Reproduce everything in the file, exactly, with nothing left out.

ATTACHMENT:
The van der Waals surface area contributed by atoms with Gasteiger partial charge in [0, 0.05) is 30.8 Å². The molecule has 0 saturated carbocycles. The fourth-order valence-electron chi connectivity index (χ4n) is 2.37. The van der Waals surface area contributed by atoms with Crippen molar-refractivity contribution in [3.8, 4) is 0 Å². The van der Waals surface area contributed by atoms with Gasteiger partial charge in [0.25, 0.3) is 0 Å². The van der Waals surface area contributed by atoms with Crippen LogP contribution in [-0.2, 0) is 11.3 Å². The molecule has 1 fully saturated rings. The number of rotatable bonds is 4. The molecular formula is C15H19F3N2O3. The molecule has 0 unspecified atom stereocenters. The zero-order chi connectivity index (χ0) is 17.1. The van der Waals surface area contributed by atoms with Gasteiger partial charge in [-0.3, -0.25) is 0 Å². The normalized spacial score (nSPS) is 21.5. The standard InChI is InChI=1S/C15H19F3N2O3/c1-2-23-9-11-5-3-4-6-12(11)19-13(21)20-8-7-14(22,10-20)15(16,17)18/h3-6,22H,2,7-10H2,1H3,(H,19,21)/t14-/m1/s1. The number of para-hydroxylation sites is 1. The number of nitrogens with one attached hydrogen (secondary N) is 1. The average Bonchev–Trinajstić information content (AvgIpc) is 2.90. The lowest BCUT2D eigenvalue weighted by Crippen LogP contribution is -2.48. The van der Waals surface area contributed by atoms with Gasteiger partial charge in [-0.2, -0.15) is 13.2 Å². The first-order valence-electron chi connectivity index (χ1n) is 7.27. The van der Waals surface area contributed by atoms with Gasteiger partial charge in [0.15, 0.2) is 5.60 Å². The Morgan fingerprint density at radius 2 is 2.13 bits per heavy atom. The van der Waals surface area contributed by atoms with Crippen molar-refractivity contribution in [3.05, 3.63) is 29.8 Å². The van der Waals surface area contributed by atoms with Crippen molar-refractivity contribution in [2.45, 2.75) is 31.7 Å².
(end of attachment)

The van der Waals surface area contributed by atoms with Gasteiger partial charge in [0, 0.05) is 30.8 Å². The molecule has 0 saturated carbocycles. The fourth-order valence-electron chi connectivity index (χ4n) is 2.37. The van der Waals surface area contributed by atoms with Crippen molar-refractivity contribution in [3.8, 4) is 0 Å². The van der Waals surface area contributed by atoms with Gasteiger partial charge in [0.25, 0.3) is 0 Å². The van der Waals surface area contributed by atoms with Crippen LogP contribution in [-0.2, 0) is 11.3 Å². The molecule has 1 fully saturated rings. The number of rotatable bonds is 4. The molecular formula is C15H19F3N2O3. The molecule has 0 unspecified atom stereocenters. The zero-order chi connectivity index (χ0) is 17.1. The van der Waals surface area contributed by atoms with Gasteiger partial charge in [-0.3, -0.25) is 0 Å². The normalized spacial score (nSPS) is 21.5. The standard InChI is InChI=1S/C15H19F3N2O3/c1-2-23-9-11-5-3-4-6-12(11)19-13(21)20-8-7-14(22,10-20)15(16,17)18/h3-6,22H,2,7-10H2,1H3,(H,19,21)/t14-/m1/s1. The number of para-hydroxylation sites is 1. The number of nitrogens with one attached hydrogen (secondary N) is 1. The average Bonchev–Trinajstić information content (AvgIpc) is 2.90. The lowest BCUT2D eigenvalue weighted by Crippen LogP contribution is -2.48. The van der Waals surface area contributed by atoms with Gasteiger partial charge in [-0.2, -0.15) is 13.2 Å². The first-order valence-electron chi connectivity index (χ1n) is 7.27. The van der Waals surface area contributed by atoms with Gasteiger partial charge in [0.15, 0.2) is 5.60 Å². The Morgan fingerprint density at radius 2 is 2.13 bits per heavy atom. The van der Waals surface area contributed by atoms with Crippen molar-refractivity contribution in [3.05, 3.63) is 29.8 Å². The van der Waals surface area contributed by atoms with Crippen molar-refractivity contribution in [2.45, 2.75) is 31.7 Å².